Available to watch on Netflix. In fact, exclusively available to watch on Netflix – this film is already infamous for getting booed at Cannes, following Netflix’s decision not to have it distributed in cinemas worldwide, provoking controversy amongst the international filmmaking elite. They’re quite rightly worried about cinema’s decline as a medium: the latest projections have forecast that Netflix and Amazon Prime will overtake UK cinema box office spending by 2020, for instance. The reasons for this are manifold and too detailed to go into here, but ticket price inflation (a dozen British pounds I paid to see the mediocre Wonder Woman recently) and the distances required to travel to see films in a theatrical setting, with no guarantee of their quality, seems to me of foremost importance, and could very well lead to the cinema becoming a rarified spectacle in the near future, reserved for special occasions much like the theatre. The monthly fee for Netflix is minimal in comparison, and the risk of expending time and money on a bad film simply doesn’t exist: if it sucks, you just turn it off and move on to something else, simple as, which is a power the cinema seat will never be able to bestow.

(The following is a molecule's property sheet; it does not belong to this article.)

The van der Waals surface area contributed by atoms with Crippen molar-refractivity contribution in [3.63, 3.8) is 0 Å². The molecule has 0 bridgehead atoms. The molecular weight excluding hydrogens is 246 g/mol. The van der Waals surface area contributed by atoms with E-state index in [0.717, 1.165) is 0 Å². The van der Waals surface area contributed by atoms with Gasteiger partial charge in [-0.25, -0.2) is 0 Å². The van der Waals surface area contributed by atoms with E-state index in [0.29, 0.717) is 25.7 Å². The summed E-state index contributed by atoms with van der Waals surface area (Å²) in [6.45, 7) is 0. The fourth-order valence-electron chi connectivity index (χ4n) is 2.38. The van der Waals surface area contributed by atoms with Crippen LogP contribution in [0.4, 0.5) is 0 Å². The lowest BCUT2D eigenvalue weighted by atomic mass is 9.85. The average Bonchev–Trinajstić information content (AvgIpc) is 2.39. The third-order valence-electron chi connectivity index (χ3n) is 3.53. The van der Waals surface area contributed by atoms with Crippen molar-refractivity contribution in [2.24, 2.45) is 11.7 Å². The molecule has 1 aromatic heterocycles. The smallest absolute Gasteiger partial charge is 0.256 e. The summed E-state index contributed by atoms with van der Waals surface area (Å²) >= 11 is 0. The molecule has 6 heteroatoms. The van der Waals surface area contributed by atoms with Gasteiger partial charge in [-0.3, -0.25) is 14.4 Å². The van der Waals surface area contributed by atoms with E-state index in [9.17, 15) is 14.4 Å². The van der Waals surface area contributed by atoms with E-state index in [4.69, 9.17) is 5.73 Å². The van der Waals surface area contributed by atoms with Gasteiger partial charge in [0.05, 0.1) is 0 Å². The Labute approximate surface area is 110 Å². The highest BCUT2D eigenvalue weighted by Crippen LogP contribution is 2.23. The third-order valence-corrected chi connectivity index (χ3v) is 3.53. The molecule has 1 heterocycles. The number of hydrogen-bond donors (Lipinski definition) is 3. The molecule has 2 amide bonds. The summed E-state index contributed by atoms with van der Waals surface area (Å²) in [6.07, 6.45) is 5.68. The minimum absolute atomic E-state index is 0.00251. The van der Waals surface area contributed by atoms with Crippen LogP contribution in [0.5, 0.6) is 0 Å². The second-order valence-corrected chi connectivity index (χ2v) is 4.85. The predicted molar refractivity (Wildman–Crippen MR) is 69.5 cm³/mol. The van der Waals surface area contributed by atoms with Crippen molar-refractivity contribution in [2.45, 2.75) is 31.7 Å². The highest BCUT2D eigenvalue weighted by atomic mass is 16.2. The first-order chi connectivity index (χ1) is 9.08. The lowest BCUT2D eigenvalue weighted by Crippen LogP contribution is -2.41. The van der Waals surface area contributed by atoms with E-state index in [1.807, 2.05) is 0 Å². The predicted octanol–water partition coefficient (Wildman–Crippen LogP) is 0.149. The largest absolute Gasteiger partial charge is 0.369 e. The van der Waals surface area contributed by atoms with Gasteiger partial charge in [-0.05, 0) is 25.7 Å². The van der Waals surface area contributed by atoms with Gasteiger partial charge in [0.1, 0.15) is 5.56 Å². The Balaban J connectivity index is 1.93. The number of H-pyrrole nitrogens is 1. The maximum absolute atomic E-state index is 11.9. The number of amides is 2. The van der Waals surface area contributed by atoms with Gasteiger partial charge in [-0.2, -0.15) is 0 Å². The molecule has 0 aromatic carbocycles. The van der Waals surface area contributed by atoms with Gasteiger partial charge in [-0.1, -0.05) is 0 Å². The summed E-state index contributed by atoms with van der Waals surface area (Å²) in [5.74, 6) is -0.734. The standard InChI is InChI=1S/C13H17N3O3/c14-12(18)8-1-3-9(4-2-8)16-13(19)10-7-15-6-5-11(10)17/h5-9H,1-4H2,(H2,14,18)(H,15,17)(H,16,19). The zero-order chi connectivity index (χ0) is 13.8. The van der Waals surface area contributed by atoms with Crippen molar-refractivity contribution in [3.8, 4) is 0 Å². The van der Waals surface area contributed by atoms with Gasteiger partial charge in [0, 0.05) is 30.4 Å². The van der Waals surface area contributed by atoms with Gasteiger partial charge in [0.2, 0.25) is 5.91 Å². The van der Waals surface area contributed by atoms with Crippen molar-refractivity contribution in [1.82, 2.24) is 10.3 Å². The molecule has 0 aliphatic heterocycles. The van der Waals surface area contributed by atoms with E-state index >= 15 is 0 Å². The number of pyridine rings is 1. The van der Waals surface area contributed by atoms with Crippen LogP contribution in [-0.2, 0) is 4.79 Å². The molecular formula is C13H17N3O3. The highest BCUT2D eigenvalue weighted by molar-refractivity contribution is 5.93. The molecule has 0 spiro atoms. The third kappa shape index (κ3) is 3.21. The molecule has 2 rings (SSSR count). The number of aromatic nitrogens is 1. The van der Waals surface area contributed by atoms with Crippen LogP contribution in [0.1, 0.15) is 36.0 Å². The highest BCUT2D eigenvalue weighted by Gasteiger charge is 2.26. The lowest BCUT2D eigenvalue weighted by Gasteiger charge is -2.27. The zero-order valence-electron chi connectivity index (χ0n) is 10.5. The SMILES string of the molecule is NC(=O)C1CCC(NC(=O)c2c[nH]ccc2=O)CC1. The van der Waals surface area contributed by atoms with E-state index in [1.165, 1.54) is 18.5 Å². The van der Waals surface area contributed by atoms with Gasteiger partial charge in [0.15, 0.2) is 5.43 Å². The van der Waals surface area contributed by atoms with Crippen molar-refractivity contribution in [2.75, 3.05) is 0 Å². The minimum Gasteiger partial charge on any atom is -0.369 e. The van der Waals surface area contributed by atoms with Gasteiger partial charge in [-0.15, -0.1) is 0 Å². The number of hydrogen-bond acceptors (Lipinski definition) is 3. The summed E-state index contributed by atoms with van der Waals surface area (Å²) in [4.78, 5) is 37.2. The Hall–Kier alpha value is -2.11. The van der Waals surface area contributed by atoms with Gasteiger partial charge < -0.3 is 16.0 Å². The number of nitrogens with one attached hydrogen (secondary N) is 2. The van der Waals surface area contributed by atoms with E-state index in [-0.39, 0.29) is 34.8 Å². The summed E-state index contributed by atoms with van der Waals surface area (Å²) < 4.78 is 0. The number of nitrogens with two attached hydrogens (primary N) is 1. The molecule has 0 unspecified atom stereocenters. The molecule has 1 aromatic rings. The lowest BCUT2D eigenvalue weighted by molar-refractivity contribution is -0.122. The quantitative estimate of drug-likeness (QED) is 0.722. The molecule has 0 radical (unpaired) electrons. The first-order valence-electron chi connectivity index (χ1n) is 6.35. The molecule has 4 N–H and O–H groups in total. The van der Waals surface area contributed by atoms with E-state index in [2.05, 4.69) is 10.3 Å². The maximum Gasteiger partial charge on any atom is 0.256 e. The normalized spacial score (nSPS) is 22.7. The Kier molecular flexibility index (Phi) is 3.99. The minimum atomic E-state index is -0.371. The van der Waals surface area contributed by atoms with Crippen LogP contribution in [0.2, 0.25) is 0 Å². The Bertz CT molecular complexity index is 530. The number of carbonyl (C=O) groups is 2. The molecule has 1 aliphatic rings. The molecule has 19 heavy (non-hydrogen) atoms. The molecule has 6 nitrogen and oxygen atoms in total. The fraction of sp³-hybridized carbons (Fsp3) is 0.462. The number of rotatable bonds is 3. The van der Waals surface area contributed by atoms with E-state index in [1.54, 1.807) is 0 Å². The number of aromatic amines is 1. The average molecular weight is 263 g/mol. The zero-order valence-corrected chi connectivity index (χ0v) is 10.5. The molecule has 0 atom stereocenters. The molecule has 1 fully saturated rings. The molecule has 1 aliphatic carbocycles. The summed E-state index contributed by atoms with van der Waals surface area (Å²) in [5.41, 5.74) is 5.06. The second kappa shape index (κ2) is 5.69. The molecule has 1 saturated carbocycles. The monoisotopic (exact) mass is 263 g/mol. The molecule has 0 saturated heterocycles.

Even more importantly, Netflix are taking enormous risks with their homegrown projects, making, for instance, Disney’s cynical ploy of rehashing their old stock into ‘live action’ CGI-fests appear exceptionally unimaginative and even desperate by comparison – and let’s not forget the relentless chains of superhero ‘cinematic universes’ that are scripted and directed with a passion closely approximating to zero. As a film fan, looking up the films at your local Odeon can fill you with despair, whereas reading about the future of Netflix projects is enticing – the company’s attracting immensely talented directors to make original works, doubtless drawn to the streaming service’s instant audience of 100 million subscribers, and also Netflix’s laudable decision not to interfere in the creative production of their visions. They trust the talent they’ve hired and let them get on with it. Why on earth would you want to make another film for the Weinsteins, producers who will constantly try to interfere in the creative process and have a hack at the final cut for the sake of ‘commercial viability’, when Netflix can and will allow a free handle on the reins?